Imagine if your smartphone or computer could repair on its own!
might sound like the stuff of science fiction as engineers at the
California Institute of Technology, for the first time ever, have
developed self-healing integrated chips.
It means your smartphones
or computers can repair and defend themselves on the fly, recovering in
microseconds from problems ranging from less-than-ideal battery power
to total transistor failure.
The team demonstrated this
self-healing capability in tiny power amplifiers, which are so small, in
fact, that 76 of the chips-including everything they need to
self-heal-could fit on a single penny.
They destroyed various
parts of their chips by zapping them multiple times with a high-power
laser, and then observed as the chips automatically developed a
work-around in less than a second.
"It was incredible the first
time the system kicked in and healed itself. It felt like we were
witnessing the next step in the evolution of integrated circuits," said
Ali Hajimiri, the Thomas G Myers Professor of Electrical Engineering at
"We had literally just blasted half the amplifier and
vaporised many of its components, such as transistors, and it was able
to recover to nearly its ideal performance," said Hajimiri in a
Until now, even a single fault has often rendered an
integrated-circuit chip completely useless. Engineers wanted to give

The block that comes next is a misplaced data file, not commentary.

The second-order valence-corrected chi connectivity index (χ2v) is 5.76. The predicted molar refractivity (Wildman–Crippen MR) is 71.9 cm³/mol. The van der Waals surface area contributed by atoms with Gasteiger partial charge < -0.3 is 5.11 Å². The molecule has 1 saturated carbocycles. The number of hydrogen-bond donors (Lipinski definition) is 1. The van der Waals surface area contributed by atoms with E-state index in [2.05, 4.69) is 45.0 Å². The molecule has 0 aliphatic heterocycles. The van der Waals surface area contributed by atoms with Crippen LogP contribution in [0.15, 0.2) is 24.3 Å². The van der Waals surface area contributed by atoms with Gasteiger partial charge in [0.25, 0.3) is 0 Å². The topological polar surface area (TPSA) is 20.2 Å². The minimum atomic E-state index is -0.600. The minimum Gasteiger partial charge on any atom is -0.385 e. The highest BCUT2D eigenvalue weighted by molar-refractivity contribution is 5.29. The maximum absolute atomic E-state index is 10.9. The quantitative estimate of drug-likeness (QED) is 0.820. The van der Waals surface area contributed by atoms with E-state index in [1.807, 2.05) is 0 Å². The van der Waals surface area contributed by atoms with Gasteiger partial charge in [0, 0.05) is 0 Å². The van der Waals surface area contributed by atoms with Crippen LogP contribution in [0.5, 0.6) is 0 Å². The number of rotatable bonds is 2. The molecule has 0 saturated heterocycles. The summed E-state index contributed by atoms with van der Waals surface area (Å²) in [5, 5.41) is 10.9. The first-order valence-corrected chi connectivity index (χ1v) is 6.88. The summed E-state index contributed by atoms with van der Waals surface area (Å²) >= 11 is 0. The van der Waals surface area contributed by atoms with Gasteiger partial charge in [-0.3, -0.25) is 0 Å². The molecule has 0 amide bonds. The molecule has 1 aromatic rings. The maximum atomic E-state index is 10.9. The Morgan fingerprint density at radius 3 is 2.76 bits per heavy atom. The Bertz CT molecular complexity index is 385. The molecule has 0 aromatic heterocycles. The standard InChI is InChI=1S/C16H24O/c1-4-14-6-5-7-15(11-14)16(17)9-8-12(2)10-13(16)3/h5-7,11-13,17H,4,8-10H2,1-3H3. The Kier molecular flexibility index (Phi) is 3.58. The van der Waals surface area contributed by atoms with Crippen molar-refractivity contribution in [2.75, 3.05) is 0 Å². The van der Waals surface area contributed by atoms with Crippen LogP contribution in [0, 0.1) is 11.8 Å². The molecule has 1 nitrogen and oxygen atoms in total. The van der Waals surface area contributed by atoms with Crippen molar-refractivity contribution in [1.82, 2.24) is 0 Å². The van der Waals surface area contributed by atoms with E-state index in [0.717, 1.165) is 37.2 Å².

integrated-circuit chips a healing ability akin to that of our own
immune system-something capable of detecting and quickly responding to
any number of possible assaults in order to keep the larger system
The power amplifier they devised employs a
multitude of robust, on-chip sensors that monitor temperature, current,
voltage, and power.
The information from those sensors feeds into a
custom-made application-specific integrated-circuit (ASIC) unit on the
same chip, a central processor that acts as the "brain" of the system.
brain analyses the amplifier's overall performance and determines if it
needs to adjust any of the system's actuators-the changeable parts of
Interestingly, the chip's brain does not operate based
on algorithms that know how to respond to every possible scenario.
Instead, it draws conclusions based on the aggregate response of the
Looking at 20 different chips, the team found that the
amplifiers with the self-healing capability consumed about half as much
power as those without, and their overall performance was much more
predictable and reproducible.